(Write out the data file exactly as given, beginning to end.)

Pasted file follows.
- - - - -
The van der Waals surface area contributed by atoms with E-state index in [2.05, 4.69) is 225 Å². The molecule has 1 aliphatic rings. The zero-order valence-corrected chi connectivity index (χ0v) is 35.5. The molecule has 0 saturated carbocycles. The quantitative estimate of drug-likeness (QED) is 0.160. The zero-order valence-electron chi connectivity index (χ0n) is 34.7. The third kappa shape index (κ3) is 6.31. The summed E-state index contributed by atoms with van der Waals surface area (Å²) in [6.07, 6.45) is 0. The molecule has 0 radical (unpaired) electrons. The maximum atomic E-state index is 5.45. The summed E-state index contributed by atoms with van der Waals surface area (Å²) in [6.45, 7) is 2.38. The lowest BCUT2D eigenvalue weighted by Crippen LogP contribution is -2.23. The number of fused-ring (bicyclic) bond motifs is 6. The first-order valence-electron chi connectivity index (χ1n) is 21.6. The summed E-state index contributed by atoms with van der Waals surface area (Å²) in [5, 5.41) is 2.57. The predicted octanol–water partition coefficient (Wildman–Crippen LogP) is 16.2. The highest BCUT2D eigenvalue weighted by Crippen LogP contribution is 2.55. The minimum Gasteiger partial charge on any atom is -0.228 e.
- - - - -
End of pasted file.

The van der Waals surface area contributed by atoms with E-state index in [2.05, 4.69) is 225 Å². The molecule has 1 aliphatic rings. The zero-order valence-corrected chi connectivity index (χ0v) is 35.5. The molecule has 0 saturated carbocycles. The quantitative estimate of drug-likeness (QED) is 0.160. The zero-order valence-electron chi connectivity index (χ0n) is 34.7. The third kappa shape index (κ3) is 6.31. The summed E-state index contributed by atoms with van der Waals surface area (Å²) in [6.07, 6.45) is 0. The molecule has 0 radical (unpaired) electrons. The maximum atomic E-state index is 5.45. The summed E-state index contributed by atoms with van der Waals surface area (Å²) in [6.45, 7) is 2.38. The lowest BCUT2D eigenvalue weighted by Crippen LogP contribution is -2.23. The number of fused-ring (bicyclic) bond motifs is 6. The first-order valence-electron chi connectivity index (χ1n) is 21.6. The summed E-state index contributed by atoms with van der Waals surface area (Å²) in [5, 5.41) is 2.57. The predicted octanol–water partition coefficient (Wildman–Crippen LogP) is 16.2. The highest BCUT2D eigenvalue weighted by Crippen LogP contribution is 2.55. The minimum Gasteiger partial charge on any atom is -0.228 e.